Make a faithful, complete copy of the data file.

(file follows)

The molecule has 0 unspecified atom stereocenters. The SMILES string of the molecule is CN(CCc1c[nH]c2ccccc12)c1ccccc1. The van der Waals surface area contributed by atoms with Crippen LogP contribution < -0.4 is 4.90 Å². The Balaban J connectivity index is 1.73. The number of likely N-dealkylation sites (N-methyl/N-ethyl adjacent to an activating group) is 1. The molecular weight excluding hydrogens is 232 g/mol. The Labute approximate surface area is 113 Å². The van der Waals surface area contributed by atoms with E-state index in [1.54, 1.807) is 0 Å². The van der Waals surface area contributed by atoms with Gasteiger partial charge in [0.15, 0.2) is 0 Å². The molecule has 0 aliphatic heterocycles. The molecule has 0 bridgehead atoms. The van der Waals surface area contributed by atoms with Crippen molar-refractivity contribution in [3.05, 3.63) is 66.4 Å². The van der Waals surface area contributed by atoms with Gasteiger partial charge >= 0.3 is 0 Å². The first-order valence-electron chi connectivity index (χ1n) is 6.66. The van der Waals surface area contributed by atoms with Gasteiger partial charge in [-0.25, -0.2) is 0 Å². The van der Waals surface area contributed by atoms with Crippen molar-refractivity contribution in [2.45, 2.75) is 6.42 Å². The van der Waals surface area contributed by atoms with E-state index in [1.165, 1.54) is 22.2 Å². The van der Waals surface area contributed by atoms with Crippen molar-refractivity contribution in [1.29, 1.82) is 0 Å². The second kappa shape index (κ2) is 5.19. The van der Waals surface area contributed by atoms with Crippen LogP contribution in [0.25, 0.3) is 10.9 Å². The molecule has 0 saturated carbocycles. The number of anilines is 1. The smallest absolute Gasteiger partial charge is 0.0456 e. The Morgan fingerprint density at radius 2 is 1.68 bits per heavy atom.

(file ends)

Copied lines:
The molecule has 0 unspecified atom stereocenters. The SMILES string of the molecule is CN(CCc1c[nH]c2ccccc12)c1ccccc1. The van der Waals surface area contributed by atoms with Crippen LogP contribution < -0.4 is 4.90 Å². The Balaban J connectivity index is 1.73. The number of likely N-dealkylation sites (N-methyl/N-ethyl adjacent to an activating group) is 1. The molecular weight excluding hydrogens is 232 g/mol. The Labute approximate surface area is 113 Å². The van der Waals surface area contributed by atoms with E-state index in [1.54, 1.807) is 0 Å². The van der Waals surface area contributed by atoms with Gasteiger partial charge in [0.15, 0.2) is 0 Å². The molecule has 0 aliphatic heterocycles. The molecule has 0 bridgehead atoms. The van der Waals surface area contributed by atoms with Crippen molar-refractivity contribution in [3.05, 3.63) is 66.4 Å². The van der Waals surface area contributed by atoms with Gasteiger partial charge >= 0.3 is 0 Å². The first-order valence-electron chi connectivity index (χ1n) is 6.66. The van der Waals surface area contributed by atoms with Gasteiger partial charge in [-0.25, -0.2) is 0 Å². The van der Waals surface area contributed by atoms with Crippen molar-refractivity contribution in [2.45, 2.75) is 6.42 Å². The van der Waals surface area contributed by atoms with E-state index in [1.165, 1.54) is 22.2 Å². The van der Waals surface area contributed by atoms with Crippen molar-refractivity contribution in [1.29, 1.82) is 0 Å². The second kappa shape index (κ2) is 5.19. The van der Waals surface area contributed by atoms with Crippen LogP contribution in [0.25, 0.3) is 10.9 Å². The molecule has 0 saturated carbocycles. The number of anilines is 1. The smallest absolute Gasteiger partial charge is 0.0456 e. The Morgan fingerprint density at radius 2 is 1.68 bits per heavy atom.